North Korea tensions ease ahead of Winter Olympics


After months of turmoil over nuclear testing, tensions appear to be thawing on the Korean peninsula ahead of next month’s Winter Olympics in South Korea.

South Korea and North Korea made progress at their first high-level diplomatic talks in two years, with Pyongyang agreeing to send a delegation to the Olympics and both agreeing to military talks in the future.

Meanwhile, President Trump said he’s open to talks with North Korea and mused that he “probably [has] a very good relationship” with its leader, Kim Jong Un, despite calling him “Little Rocket Man” in the past.

Lawmakers and experts say last week’s developments are a good sign, but that it’s too early to know whether a diplomatic solution to the nuclear standoff is any closer. 

“I think it’s a positive sign,” Senate Foreign Relations Committee ranking member Ben Cardin (D-Md.) said of the talks between the two countries. “We’ll see where it goes.”

Anxiety was underscored over the weekend when a false alert warned Hawaii of an incoming ballistic missile, sparking panic.

The eyes of the world will be on the Korean peninsula next month as athletes descend on Pyeongchang to compete in the Winter Olympics.

Prior to this week, close observers of North Korea warned that the Olympics were a prime opportunity for Kim to conduct another ballistic test.

But now North Korea is sending a delegation to the games that will include athletes, cheerleaders, performing arts squads and high-level officials. 

North Korea’s decision to send a delegation takes a provocation during the games off the table, said Harry Kazianis, director of defense studies at the Center for the National Interest.

Rather, Kazianis said, Kim now appears to be looking to use the games to give North Korea some legitimacy.

“The whole world [is] going to go goo goo and gaga over those figure skaters,” Kazianis said, referring to the only two North Korean athletes to qualify for the Olympics. “He’s putting a human face on North Korea.”

Trump, too, has cooled his rhetoric as the Olympics approach. After rattling the world by bragging about the size of his “nuclear button” compared to Kim’s, Trump agreed to delay joint U.S.-South Korean military exercises until after the Paralympics in March.

He also told South Korean President Moon Jae-in of his “openness to holding talks between the United States and North Korea at the appropriate time” and told The Wall Street Journal that “I probably have a very good relationship with Kim Jong Un of North Korea” while refusing to confirm or deny whether he’s already spoken with Kim. 

Trump over the weekend, however, said he was misquoted.

“Obviously I didn’t say that,” the president tweeted. “I said ‘I’d have a good relationship with Kim Jong Un,’ a big difference.”

The Journal also reported last week that even as tensions publicly cool, the administration is debating a “bloody nose” strategy of a limited strike on North Korea in hopes that the country doesn’t strike back.

But a South Korean statement on Trump’s call with Moon quoted Trump directly as saying the report was “not true at all,” and lawmakers who speak with the administration were also dismissive of the report.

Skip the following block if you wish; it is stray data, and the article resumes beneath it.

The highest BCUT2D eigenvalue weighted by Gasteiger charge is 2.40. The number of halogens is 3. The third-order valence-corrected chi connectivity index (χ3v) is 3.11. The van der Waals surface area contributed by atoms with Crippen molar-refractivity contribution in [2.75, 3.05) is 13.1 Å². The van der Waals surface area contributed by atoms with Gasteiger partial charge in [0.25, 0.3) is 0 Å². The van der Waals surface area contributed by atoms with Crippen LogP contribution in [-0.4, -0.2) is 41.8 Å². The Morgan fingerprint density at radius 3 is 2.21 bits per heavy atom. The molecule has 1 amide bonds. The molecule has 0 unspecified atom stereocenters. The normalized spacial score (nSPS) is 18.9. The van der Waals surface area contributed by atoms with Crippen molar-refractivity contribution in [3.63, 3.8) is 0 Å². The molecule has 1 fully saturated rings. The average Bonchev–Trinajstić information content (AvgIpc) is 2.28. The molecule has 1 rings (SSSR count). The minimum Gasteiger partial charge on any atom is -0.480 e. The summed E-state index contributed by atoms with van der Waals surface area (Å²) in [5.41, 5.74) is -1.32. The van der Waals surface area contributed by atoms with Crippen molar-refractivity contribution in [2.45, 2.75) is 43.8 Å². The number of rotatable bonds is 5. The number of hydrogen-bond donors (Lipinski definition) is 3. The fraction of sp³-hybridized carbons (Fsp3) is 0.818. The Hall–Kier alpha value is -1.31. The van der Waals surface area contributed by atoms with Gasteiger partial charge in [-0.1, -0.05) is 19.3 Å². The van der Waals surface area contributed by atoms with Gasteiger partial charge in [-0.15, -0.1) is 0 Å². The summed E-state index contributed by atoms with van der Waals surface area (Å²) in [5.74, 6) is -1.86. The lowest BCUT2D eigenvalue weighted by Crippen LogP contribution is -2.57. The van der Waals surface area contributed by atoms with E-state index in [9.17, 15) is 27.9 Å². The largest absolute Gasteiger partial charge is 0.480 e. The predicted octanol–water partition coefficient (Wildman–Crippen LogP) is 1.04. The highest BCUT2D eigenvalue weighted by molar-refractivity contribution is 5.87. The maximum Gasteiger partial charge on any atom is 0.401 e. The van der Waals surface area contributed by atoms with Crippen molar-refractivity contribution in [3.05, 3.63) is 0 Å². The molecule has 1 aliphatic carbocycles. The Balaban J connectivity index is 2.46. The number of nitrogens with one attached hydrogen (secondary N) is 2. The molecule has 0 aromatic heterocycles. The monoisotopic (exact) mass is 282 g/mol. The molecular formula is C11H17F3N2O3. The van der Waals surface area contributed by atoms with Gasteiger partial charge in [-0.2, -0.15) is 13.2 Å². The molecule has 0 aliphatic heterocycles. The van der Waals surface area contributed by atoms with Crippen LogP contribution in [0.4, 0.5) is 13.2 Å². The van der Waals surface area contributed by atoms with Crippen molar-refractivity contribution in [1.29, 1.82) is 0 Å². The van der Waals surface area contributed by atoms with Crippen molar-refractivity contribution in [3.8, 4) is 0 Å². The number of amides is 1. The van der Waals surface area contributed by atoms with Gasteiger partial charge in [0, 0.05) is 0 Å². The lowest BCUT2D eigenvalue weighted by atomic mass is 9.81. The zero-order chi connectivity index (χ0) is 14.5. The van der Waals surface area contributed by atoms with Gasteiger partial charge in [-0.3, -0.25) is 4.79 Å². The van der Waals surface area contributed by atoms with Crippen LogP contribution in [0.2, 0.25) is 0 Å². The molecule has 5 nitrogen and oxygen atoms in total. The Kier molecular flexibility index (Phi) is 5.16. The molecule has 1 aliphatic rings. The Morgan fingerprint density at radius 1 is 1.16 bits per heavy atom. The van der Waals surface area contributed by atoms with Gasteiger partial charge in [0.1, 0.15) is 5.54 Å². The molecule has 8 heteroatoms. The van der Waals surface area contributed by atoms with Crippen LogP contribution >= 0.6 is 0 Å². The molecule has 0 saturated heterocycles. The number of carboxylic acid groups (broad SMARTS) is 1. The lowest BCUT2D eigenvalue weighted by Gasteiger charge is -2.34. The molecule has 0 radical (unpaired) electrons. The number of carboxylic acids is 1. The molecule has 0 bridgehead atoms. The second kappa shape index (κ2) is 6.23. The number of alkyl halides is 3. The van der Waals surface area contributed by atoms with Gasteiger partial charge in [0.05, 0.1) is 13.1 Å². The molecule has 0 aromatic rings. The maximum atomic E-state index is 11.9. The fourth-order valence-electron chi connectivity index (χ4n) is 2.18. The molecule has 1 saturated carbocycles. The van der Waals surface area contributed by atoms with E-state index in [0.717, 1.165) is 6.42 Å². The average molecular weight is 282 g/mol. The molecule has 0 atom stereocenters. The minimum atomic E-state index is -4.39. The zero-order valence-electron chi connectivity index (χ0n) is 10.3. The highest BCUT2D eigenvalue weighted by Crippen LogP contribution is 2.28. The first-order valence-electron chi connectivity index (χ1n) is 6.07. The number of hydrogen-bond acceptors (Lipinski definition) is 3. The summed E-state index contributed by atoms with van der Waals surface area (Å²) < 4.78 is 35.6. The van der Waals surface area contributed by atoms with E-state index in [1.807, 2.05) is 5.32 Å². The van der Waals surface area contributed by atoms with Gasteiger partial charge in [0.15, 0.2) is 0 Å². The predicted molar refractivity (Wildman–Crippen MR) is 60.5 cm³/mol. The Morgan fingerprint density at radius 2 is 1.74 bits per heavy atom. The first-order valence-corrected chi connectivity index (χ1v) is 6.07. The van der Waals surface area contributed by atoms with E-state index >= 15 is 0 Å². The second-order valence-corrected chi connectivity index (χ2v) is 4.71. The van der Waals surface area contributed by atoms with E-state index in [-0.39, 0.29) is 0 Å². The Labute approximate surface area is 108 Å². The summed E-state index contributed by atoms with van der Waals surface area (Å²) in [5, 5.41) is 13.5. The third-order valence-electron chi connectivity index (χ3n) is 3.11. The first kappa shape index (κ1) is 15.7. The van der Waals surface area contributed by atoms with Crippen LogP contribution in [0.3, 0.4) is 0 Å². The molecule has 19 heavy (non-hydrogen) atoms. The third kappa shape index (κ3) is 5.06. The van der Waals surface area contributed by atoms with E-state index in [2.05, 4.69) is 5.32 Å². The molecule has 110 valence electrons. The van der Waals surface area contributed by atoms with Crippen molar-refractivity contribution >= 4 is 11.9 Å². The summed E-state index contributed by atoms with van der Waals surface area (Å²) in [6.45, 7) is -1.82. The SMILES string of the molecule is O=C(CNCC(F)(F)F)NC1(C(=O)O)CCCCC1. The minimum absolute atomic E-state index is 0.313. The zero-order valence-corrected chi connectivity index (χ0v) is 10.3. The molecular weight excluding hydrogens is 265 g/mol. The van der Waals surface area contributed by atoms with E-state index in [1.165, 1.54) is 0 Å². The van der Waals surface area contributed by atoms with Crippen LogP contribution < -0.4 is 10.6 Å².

“I know who it is that’s been advocating that, but … I don’t think that’s something that’s seriously being contemplated today,” Senate Foreign Relations Committee Chairman Bob Corker (R-Tenn.) said Tuesday of the “bloody nose” idea.

Corker said Thursday that the week’s developments have raised his hopes of a diplomatic solution to the crisis “a little bit.”
“I had breakfast with [Secretary of State Rex] Tillerson on Tuesday, and I feel like, based on that conversation, progress is being made,” Corker said.

Still, Corker added, “that’s a today feeling.”
Cardin, who is Corker’s Democratic counterpart on the Foreign Relations Committee, said the U.S. needs to form a strategy with allies before progress can be made in negotiations with North Korea.

“We have to figure out a pathway for negotiations,” he said. “There needs to be a common strategy working with our allies, including South Korea, including Japan, including Europe. And I would hope we can strike a strategic partnership with China on an off-ramp so we can move forward on the discussions between North and South like we hope to.”
For now, though, it appears the Olympics are providing incentive for all sides to turn the temperature down.

“The Winter Olympics serve as the ideal neutral grounds for this first step, showing the potential of sports diplomacy in fostering peace,” Jean Lee, global fellow at The Wilson Center, said in a statement this week. “This move toward peace is a positive first step, but South Korea needs to proceed carefully to make sure that engagement efforts conform with its allies campaigns to pressure North Korea to conform to international law.

“We should, however, look at the bigger picture here: North Korea is finally signaling that it’s ready to rejoin the international fold. This is a positive first step.”

Kazianis said Kim still hasn’t proved that North Korea has reliable re-entry technology for an intercontinental ballistic missile. As such, he predicts Kim will resume missile tests once the games end.

“Everybody has a short-term incentive to play nice,” Kazianis said. “After the Olympics, it’s game on.”

Retired Col. Richard Klass, a board member at the Center for Arms Control and Nonproliferation, likewise was skeptical the Olympics-inspired peace will last.

“Enjoy the warm weather now,” he said, “because there’s a cold front up ahead.” 

Tags 2018 Winter Olympics Ben Cardin Bob Corker Diplomacy Donald Trump North Korea South Korea

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